Small mercies

No doubt we should be grateful for small mercies. Malcolm is gone, although not gone all that far, and that is something. Scott Morrison is a step up, but lacks either gravitas or the charismatic glow. Perhaps we will be surprised, but I won’t be surprised if we’re not surprised. But he can win the next election and I most assuredly hope he does.

But what has been the most disturbing part of the day’s events were the 40 votes cast against the spill. It is possible the number was made up to save a bit of face for Malcolm. On the other hand, it really may reflect the attitudes within the party room. It would mean near enough half the Liberal Party is made up of Keynesian central planners who think they can spend our money better than we can, and who see themselves at the centre of the economy by dispensing billions towards their favourite projects. These same people wonder why productivity growth has come to a stop. Economic illiterates, but then most economists are as well. No idea how a decentralised economy causes growth almost without effort. They did it themselves under Peter Costello who made the economy hum by savage cuts to public spending and the easing of some of the burdens placed on businesses by governments. You can see the same result in the US right now, but no one here or there sees the cause and effect relationship between freer markets and economic prosperity.

The 40 votes against the spill also suggest that a large part of the party accept that global warming is such a major and pressing problem that it is worth wrecking our economy and our productive base to do what they can to ward off this phantom catastrophe. For myself, anyone who entertains this possibility at this late date is a credulous fool of the highest order, basically a simpleton without a shred of common sense. We sell our coal which gets burned up in a far more polluting way than if we used “clean coal” ourselves. And whether or not we stopped selling coal in an act of suicidal idiocy, the CO2 levels will do whatever they will do with our sacrifice or without. Meanwhile more and more Australians will freeze in the dark as the power bills go up.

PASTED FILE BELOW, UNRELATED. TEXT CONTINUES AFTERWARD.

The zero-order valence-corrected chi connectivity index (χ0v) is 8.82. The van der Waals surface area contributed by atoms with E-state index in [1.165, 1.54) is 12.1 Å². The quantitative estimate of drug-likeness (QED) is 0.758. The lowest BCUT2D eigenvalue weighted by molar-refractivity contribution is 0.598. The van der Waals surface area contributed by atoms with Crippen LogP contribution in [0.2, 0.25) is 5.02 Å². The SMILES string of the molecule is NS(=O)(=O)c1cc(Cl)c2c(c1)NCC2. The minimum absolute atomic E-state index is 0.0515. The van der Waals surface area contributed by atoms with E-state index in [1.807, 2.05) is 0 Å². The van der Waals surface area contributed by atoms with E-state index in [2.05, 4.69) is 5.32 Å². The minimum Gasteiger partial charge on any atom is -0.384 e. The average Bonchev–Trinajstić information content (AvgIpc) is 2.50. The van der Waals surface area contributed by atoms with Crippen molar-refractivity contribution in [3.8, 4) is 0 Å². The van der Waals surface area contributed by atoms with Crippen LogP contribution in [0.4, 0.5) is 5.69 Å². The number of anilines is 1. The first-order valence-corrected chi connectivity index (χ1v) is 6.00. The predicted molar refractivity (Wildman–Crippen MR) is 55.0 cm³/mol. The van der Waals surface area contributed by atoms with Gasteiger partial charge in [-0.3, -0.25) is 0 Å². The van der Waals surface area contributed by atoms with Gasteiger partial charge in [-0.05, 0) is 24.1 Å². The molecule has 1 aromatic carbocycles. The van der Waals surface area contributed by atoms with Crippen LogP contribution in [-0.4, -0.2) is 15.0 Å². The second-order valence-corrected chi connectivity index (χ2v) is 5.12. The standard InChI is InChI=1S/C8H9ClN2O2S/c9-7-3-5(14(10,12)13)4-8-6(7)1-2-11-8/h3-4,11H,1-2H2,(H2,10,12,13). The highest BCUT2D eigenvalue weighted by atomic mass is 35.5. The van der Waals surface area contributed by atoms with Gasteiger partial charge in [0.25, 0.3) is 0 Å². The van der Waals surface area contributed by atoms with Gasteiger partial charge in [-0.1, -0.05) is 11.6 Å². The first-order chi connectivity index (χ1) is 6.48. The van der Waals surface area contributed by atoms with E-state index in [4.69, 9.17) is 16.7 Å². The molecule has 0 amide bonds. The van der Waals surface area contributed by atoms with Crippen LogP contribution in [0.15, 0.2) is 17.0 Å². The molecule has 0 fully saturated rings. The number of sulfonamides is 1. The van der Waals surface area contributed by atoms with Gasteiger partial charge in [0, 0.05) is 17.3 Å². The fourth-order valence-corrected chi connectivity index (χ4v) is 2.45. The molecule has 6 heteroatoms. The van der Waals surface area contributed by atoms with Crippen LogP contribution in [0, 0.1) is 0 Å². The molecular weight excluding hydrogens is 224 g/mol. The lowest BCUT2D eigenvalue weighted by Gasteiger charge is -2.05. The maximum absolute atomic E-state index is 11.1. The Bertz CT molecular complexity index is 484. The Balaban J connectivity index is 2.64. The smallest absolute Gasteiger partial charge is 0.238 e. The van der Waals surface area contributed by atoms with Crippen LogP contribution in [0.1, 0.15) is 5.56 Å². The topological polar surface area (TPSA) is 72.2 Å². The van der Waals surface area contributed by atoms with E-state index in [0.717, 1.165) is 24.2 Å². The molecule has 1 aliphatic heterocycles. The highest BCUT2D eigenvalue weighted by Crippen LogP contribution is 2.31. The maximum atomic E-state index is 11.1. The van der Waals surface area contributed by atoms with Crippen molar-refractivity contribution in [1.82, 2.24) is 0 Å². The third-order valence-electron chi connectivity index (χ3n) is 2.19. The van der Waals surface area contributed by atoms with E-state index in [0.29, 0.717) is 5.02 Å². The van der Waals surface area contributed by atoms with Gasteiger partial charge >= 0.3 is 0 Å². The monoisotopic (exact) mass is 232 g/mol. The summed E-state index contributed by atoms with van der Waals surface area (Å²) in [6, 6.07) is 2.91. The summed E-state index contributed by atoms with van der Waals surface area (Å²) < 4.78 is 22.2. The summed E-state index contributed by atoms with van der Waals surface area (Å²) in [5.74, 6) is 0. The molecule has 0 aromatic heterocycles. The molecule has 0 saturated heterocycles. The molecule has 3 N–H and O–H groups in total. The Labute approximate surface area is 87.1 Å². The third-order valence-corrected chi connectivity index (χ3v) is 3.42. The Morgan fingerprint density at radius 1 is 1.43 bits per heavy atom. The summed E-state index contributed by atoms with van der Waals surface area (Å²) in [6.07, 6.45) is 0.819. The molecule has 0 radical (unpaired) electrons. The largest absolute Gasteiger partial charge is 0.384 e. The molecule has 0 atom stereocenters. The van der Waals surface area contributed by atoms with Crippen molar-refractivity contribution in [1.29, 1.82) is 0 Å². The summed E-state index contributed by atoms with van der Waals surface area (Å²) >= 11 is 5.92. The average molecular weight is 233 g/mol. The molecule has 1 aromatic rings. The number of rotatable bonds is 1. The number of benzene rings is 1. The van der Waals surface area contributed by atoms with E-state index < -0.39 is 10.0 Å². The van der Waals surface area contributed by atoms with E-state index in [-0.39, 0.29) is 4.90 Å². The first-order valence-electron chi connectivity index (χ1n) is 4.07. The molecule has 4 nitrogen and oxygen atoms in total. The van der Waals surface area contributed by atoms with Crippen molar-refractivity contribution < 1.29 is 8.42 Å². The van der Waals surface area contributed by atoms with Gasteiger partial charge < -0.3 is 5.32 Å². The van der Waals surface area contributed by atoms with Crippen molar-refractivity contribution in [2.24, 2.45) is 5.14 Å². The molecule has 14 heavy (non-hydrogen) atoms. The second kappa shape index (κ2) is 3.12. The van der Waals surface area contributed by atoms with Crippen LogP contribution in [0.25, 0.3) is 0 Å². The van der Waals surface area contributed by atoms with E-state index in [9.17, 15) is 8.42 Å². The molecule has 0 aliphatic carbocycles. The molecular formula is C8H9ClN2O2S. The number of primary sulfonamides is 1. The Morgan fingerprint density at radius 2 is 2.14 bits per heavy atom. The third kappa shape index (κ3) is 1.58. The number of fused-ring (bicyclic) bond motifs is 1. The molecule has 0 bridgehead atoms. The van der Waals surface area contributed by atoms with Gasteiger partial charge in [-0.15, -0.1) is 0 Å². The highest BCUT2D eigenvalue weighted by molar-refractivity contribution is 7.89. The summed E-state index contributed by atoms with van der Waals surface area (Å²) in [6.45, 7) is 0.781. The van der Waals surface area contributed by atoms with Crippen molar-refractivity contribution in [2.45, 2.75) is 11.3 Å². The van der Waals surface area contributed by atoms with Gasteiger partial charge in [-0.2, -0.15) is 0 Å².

The Libs plus the Nats remain better than Labor, and Morrison does at least have form in having stopped the boats and does apparently want to cut back on public spending. And all those folk who think letting Labor have a go while the Libs rejig themselves are the worst fantasists of all.

We must all live in hope, but as they say, hope is not a policy. We shall see.

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